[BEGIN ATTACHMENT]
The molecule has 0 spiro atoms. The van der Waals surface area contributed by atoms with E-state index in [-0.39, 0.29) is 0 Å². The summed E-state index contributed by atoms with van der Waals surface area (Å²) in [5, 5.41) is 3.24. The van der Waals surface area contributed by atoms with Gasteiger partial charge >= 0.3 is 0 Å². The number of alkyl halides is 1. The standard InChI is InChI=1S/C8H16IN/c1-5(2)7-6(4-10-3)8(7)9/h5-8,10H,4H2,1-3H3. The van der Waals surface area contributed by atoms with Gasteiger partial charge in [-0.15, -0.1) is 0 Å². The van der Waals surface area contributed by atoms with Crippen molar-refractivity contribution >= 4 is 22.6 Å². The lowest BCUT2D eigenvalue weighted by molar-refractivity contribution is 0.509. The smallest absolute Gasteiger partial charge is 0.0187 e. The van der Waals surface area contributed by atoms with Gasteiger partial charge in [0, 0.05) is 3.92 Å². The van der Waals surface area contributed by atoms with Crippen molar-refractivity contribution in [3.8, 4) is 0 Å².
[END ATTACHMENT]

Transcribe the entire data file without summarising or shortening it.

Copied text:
The molecule has 0 spiro atoms. The van der Waals surface area contributed by atoms with E-state index in [-0.39, 0.29) is 0 Å². The summed E-state index contributed by atoms with van der Waals surface area (Å²) in [5, 5.41) is 3.24. The van der Waals surface area contributed by atoms with Gasteiger partial charge >= 0.3 is 0 Å². The number of alkyl halides is 1. The standard InChI is InChI=1S/C8H16IN/c1-5(2)7-6(4-10-3)8(7)9/h5-8,10H,4H2,1-3H3. The van der Waals surface area contributed by atoms with Gasteiger partial charge in [-0.15, -0.1) is 0 Å². The van der Waals surface area contributed by atoms with Crippen molar-refractivity contribution >= 4 is 22.6 Å². The lowest BCUT2D eigenvalue weighted by molar-refractivity contribution is 0.509. The smallest absolute Gasteiger partial charge is 0.0187 e. The van der Waals surface area contributed by atoms with Gasteiger partial charge in [0, 0.05) is 3.92 Å². The van der Waals surface area contributed by atoms with Crippen molar-refractivity contribution in [3.8, 4) is 0 Å².